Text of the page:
Set between the enchanting Lake Garda and the vine-covered hills of Valpolicella,Verona is an outstanding destination with many aspects: a lively city with plenty going on, it also has a remarkable heritage: founded as a Roman colony, it also was a wealthy centre under the lordship of the Scaliger family in the Middle Ages, then a Venetian, French and Austrian dominion before being finally added to the Italian Kingdom in 1866.
Well preserved archaeological ruins, historic buildings, richly decorated churches and of course the stunning Arena – a Roman amphitheatre, still hosting concerts and opera shows – are precious evidence of Verona's past; its old town, called Ancient Verona, is part of the UNESCO Heritage. Yet the Italian city is mostly known for having witnessed – in fiction if not in reality – one of the most romantic and ill-fated love stories that ever existed: Romeo and Juliet’s.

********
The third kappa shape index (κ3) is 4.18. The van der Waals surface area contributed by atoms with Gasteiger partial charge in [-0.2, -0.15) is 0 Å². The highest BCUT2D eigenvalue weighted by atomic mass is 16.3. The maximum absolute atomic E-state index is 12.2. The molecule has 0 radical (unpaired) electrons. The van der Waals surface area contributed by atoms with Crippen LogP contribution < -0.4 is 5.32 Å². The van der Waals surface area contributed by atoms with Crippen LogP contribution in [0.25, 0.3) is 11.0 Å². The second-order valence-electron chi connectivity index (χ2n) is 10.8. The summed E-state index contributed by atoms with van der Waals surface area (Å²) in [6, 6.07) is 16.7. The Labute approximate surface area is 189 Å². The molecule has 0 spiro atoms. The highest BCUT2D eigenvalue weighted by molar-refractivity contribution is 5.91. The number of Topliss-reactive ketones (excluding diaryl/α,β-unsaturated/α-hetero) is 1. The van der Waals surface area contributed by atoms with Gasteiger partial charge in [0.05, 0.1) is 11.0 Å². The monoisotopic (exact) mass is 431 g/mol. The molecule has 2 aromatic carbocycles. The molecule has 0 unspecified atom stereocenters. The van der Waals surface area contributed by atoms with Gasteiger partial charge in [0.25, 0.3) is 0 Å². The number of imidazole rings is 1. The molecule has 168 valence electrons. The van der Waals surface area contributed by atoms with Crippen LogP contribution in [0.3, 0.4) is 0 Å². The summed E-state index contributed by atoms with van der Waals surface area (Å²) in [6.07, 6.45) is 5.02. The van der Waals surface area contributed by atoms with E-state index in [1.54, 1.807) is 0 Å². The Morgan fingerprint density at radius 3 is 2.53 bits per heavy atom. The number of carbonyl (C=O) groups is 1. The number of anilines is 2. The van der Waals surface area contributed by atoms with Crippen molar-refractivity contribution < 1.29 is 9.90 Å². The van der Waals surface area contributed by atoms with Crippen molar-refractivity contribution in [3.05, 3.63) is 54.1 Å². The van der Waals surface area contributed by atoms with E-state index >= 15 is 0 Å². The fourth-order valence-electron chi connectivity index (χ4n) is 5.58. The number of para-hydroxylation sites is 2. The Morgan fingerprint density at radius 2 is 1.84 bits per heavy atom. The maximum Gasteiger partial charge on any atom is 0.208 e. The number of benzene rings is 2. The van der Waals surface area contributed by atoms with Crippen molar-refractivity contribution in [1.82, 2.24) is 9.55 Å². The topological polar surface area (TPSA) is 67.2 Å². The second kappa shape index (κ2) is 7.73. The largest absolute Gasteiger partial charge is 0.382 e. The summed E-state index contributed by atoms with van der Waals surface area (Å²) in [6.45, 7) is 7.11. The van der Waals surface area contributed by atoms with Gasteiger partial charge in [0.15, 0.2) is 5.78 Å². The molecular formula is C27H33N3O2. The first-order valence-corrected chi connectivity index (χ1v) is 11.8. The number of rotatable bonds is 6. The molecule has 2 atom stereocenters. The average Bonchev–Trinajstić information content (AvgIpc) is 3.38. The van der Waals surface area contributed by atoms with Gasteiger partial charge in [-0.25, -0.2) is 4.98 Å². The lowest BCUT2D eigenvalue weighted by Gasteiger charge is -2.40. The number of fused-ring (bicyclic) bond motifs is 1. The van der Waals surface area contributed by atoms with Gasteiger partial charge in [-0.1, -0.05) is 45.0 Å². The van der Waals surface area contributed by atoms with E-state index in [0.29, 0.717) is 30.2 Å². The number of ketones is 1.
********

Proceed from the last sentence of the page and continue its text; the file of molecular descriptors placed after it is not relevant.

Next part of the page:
The doomed love story between the 13-year-old girl and the boy was written in the XVI century by William Shakespeare; this year the 400th anniversary of this death is celebrated with a number of events in Verona and its surroundings, and these include Romeo & Juliet plays and wine tastings in the cloisters of Juliet's Tomb.
The protagonists came from two of the city's most distinguished families: the Montagues and Capulets, whose bitter rivalry is an obstacle to their love and generates a series of brutalities, tricks and killings, eventually leading to the lovers' death.